To add to both Spießbürger's and casey's excellent answers, hydrogen bonds are the reason why some snowflakes are six-sided. His was alluded to, but I think it could use a bit more extrapolation.
The image above shows an oxygen atom bonding with two hydrogen atoms (water). We can call these covalent bonds for our purposes, although hydrogen bonds tend, in some cases (and especially water) have special properties that make it unique from other covalent bonds. The result of this bond is a slightly negative charge near the oxygen atom and slightly positive near the hydrogens.
What happens next is that two water molecules will build up in a specific way, relating to their charge:
You see, as Spießbürger mentioned, the dipole of the water molecule allows the water molecules to build up in the shape pictured above, over and over and over. This happens naturally, since when water freezes, it forces the molecules to get closer together (but interestingly enough, the end result makes ice less dense than its liquid form). As these molecules build up, you start seeing a crystal lattice:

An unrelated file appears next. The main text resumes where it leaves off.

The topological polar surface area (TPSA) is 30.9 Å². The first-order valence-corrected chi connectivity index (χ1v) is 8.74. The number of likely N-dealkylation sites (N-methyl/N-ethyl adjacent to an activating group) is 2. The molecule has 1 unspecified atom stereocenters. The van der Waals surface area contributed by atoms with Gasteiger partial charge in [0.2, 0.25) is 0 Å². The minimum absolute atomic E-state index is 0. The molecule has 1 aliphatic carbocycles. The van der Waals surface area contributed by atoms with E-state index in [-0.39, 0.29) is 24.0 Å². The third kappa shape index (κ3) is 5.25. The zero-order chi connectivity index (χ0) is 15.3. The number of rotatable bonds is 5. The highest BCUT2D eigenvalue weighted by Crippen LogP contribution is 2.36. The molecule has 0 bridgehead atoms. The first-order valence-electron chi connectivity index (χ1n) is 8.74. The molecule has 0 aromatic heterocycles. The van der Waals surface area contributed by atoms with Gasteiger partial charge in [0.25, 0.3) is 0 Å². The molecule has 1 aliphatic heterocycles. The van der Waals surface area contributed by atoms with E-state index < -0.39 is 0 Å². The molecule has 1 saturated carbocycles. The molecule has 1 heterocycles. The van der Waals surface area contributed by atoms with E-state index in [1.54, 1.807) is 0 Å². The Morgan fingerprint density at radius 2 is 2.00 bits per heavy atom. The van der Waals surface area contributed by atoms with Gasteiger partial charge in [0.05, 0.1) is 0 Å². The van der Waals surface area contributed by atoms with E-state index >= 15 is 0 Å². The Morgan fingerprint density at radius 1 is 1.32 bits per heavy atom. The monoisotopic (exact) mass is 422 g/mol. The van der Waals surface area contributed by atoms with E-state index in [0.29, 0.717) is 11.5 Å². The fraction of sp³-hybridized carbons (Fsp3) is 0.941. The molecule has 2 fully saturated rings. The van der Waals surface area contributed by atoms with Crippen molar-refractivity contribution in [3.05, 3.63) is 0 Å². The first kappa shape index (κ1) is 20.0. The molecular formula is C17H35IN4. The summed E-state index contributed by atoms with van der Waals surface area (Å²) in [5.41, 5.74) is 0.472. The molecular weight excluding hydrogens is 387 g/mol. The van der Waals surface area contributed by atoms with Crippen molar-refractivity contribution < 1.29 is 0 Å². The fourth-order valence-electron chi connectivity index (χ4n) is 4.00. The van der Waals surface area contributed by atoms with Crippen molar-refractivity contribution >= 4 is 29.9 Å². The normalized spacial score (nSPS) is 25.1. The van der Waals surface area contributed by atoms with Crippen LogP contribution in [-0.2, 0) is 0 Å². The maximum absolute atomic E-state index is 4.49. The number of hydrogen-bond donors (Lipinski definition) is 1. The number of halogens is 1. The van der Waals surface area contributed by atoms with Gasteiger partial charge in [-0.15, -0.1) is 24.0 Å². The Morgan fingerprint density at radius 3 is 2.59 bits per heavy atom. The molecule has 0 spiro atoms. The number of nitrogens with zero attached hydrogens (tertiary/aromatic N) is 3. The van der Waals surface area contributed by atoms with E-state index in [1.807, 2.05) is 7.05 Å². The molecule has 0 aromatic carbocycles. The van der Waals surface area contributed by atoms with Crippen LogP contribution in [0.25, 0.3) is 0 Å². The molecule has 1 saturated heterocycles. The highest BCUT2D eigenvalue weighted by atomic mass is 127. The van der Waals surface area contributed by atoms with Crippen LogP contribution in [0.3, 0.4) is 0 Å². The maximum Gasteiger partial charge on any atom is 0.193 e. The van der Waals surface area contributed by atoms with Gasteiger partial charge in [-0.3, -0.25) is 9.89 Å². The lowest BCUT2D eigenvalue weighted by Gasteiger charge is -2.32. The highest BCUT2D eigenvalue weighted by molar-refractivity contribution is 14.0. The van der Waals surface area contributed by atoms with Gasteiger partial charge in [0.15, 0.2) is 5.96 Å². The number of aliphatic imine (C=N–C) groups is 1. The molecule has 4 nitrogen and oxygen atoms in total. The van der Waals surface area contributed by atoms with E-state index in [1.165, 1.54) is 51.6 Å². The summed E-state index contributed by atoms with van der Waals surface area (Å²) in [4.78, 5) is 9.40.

With each ring in the crystal lattice having six side. Each point is an oxygen atom. Each side is side is a hydrogen bonding with an oxygen. The snow flake, is just this bonding happening many many times.
So while it might not seem so obvious, we can explain the nature of the hexagonal structure with highschool/middle school level chemistry.